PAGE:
We may suppose the aspirants for the gifts of fortune to be like men stationed at different points by the side of a road, along which the goddess passes in her chariot at a swift and steady pace, standing still for no one, but ready to carry forward to a happy goal whoever can spring up and take his seat by her side. Noiseless in her approach, she must be carefully watched for; and he whose mind has been occupied by a hundred frivolities, finds that she has passed him long before he dreamt that she was near. The rash man springs too soon, and, falling under the horses' feet, lies stunned and senseless in the dust; then, recover

ing himself after she is far out of sight, limps off a cripple for life. The timid man, fearing a similar mischance, shakes his head and turns despondingly away. The indolent man would gladly step up if she would only stop for a moment, but he cannot risk such a leap; he prefers taking his chance of what may yet cast up by way of conveyance less difficult of entrance. The unready, or irresolute man, gets up with the full purpose of doing what man can in the matter; he considers how he shall best prepare himself for the spring; which leg he shall put foremost; whether he will leap before she has quite come up to him, or after she is a little past, and various other matters; but before he can make up his mind on the half of these points, she has flown past, and his opportunity is gone. But one man alone of many, watchful, resolute, composed,-neither hurrying before the time, nor lagging behind it,-well prepared beforehand, and having accurately calculated his distance,-with a firm foot and fearless spirit, springs in just as she is passing by him, and is borne onward in triumph and safety to receive the reward of his courage and skill. For the rest, some trudge onwards on foot, some are taken up by other and humbler conveyances, and deposited at a humbler resting-place than their fortunate companion has been received into; some get foundered in the mud, and perish by the way.

Taking, then, a somewhat lower ground than Shakspeare and Madame de Staël have done, we may safely assert it for a truth, without meaning to discourage any attempt to retrieve past errors, or to make up for past neglect, that one opportunity allowed to slip past unimproved, a second will not be presented which can be turned to the same account. The tide having turned, does not flow again for that man; it is an ebb which continues to recede till the day of his death. There is no day on which something may not be done, but less than might have been done the day before; and far, far less than might have been done had the tide been taken at the flood.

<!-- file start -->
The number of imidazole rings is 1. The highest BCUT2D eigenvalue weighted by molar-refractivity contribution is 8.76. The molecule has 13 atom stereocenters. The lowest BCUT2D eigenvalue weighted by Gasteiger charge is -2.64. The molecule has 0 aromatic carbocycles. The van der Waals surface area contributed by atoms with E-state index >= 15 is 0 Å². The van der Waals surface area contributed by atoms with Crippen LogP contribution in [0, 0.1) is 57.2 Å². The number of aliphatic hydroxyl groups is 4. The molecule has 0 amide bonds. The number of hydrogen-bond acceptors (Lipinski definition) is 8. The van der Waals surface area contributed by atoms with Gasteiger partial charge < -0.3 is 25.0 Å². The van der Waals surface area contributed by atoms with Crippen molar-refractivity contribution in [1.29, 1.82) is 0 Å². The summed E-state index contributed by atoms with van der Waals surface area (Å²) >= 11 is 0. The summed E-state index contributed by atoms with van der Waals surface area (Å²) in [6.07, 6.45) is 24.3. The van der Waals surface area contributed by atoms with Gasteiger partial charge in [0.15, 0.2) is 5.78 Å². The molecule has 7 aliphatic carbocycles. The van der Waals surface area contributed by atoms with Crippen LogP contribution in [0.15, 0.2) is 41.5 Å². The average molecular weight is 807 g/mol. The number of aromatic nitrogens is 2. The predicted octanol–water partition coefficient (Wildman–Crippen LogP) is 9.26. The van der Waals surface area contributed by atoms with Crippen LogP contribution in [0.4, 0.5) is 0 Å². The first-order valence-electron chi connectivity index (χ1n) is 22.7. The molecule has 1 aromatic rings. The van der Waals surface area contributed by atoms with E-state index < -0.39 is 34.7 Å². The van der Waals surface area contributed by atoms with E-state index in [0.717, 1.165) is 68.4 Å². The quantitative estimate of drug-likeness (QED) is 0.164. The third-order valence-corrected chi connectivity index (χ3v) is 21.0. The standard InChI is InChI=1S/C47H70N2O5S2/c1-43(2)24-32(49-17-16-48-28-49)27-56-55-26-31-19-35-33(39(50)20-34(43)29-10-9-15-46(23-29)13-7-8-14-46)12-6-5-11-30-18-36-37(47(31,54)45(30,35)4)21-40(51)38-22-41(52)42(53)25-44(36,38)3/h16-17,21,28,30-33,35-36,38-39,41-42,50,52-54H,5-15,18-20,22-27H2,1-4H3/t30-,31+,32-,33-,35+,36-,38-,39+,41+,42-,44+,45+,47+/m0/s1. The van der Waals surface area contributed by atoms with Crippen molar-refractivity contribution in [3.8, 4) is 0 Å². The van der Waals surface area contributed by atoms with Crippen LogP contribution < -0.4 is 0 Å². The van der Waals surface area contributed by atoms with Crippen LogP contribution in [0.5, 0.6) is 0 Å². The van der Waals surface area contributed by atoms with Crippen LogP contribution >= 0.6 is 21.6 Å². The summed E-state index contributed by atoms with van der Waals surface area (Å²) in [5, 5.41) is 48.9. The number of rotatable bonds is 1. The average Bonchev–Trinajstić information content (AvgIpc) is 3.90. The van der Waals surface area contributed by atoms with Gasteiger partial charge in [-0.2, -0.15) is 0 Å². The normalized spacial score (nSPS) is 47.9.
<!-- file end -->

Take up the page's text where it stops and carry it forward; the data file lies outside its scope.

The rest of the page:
The practical lesson which we think ought to be drawn from this, is the value of present time; the portion of time with which alone, or at least mainly, we have to do. It is difficult, but it is necessary, to fix upon our minds the conviction, that not some important moment yet to come, but the ordinary common-place-looking one now actually in our hands, may perchance be the turning point of our fortunes. If, while idly lamenting the past, or listlessly speculating upon the future, we suffer the present to pass away without being turned to its proper account, we suffer, beyond all question, a loss which can never be recovered; and, for anything we can tell, we are letting slip the one great chance of our lives. For it has this peculiarity, that we never know when it is presented to us. It sounds no trumpet before it to call our attention to its approach. It comes silently and stealthily upon us, bearing nothing about it to distinguish it from the crowd of every-day times and occurrences by which it is surrounded. To make sure of it we must make sure of all. How many a man of genius and accomplishment is there now wearing out his life in the struggle to make way against a receding current, who might have been standing on the very topmost pinnacle of fortune, had he been sufficiently watchful to take the tide at the flood!